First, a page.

COUTTS: To avoid the competition though I guess will take place between the existing pearl nations, like French Polynesia for instance is noted for its black pearls and others, and Cook Islands has its own distinct brand once they've got their good quality ones, will Fiji and Tonga have their own colours it'll market so it doesn't take the market away from French Polynesia and the Cook Islands, or doesn't that matter, is it an open market therefore get on with it?

WHITFORD: No the market's not open, the market tends to change quite rapidly as fashion dictates, and so whatever colour is popular tends to be the one that has a marketing advantage at that time. Colour is dependent on markets and the pearls tend to suit people with different skin tone, and that is manipulated by people who are selling, retailing to particular markets overseas. Yeah a successful colour tends to be produced by locality, and at the moment Fiji is the one with the colour that's being marketed quite successfully.

COUTTS: Well you mentioned earlier that Fiji will have unique attributes in its colours, what are the colours and how do you get them?

WHITFORD: Well we're here as a research project to try and determine some of that. The colours that are produced in Fiji are very nice greeny pistachios and rose colours, they are produced from black pearl oysters so the rose and the greens tend to overlay the darker grey. Whereas the Cook Islands and French Polynesia tend to produce a much darker greyish type of pearl. We think, and this is why we're here to research, that the Fiji Islands and also Tonga have a nutritional advantage for the oysters, because the environment has a lot more run-off from the land. So there's a lot more interaction with the land and the sea than there is from the atoll environments of French Polynesia and the Cook Islands.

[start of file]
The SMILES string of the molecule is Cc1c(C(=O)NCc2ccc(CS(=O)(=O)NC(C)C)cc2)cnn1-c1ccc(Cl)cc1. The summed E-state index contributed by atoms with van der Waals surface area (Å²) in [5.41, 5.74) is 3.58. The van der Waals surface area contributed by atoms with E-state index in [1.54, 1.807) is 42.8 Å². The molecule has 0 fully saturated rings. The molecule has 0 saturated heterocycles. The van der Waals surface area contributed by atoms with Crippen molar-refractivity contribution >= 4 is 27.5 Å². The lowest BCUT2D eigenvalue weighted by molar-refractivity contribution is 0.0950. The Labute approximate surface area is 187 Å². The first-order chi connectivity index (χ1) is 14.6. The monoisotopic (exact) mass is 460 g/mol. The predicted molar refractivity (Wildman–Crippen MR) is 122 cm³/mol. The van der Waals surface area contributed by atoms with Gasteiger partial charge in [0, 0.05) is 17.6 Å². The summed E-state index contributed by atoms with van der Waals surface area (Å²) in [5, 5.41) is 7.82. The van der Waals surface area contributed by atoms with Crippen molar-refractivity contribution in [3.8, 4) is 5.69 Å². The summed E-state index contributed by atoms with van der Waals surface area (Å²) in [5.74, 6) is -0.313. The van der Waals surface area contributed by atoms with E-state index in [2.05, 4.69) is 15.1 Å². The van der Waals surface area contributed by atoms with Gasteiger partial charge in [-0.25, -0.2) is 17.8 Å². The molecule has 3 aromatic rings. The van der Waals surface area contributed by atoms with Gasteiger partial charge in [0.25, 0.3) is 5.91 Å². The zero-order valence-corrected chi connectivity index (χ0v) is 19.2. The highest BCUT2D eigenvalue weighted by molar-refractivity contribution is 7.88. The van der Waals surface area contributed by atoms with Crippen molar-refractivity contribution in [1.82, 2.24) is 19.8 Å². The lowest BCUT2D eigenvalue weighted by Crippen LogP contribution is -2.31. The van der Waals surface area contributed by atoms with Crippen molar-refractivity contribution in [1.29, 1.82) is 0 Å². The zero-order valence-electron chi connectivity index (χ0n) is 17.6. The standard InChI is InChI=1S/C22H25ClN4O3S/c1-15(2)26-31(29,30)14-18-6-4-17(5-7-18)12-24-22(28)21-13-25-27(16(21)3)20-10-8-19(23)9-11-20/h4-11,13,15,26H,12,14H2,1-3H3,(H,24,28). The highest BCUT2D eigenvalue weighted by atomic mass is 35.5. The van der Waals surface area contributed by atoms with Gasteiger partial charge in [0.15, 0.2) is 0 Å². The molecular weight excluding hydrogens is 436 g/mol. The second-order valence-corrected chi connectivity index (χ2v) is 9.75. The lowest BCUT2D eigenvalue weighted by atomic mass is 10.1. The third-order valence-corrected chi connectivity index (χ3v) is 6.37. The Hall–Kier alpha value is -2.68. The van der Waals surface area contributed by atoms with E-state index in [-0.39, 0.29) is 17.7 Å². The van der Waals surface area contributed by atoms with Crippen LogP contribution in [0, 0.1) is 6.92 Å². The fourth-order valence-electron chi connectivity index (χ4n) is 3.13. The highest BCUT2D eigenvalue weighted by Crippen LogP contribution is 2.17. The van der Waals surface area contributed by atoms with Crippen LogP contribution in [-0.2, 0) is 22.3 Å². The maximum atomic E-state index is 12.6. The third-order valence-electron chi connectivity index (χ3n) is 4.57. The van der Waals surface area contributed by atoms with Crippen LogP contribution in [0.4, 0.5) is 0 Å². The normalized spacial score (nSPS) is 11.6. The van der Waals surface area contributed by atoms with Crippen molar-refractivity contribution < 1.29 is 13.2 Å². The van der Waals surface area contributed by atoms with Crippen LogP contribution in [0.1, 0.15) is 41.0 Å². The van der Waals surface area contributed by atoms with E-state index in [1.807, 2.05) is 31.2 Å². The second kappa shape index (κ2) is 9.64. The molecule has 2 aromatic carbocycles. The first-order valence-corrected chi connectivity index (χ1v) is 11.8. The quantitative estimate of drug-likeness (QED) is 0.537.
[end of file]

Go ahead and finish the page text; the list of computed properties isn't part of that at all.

COUTTS: Well what colours will you be looking to produce in Tonga?

WHITFORD: Tonga also has this geomorphology in its islands, particularly Vava'u where there's a lot of interaction between the land and the sea. Tonga we're hoping also to get these roses and pistachio greens that I mentioned similar to Fiji.

COUTTS: Now you're looking and still researching both the industries in Fiji and Tonga. When do you expect the first pearls and jewellery to be sold?

WHITFORD: At the moment the Fiji market's quite vibrant, there's a commercial producer here that have been selling high quality pearls into the international markets for about five years now. Tonga, because again of its lack of capital development hasn't penetrated the international market, but we would expect that with some of the training that we're giving to the Tongan farmers, and we also are supporting hatchery production in Tonga to increase the number of oysters available to local farmers, that the first harvest is within three years should produce marketable goods with the colours that we've been talking about.

COUTTS: Well how valuable an industry can it be? I know French Polynesia dominates the market at the moment with about 170-million US annually. What are we looking at in Fiji and Tonga?

WHITFORD: Again there are restrictions with entries to the industry because of the capital required. We would think that the market, particularly in Fiji would be similar to the one in French Polynesia. Tonga has a much smaller population and also less of a geographical opportunity than Fiji just because of its smaller size, and so I think that the market there would always be smaller.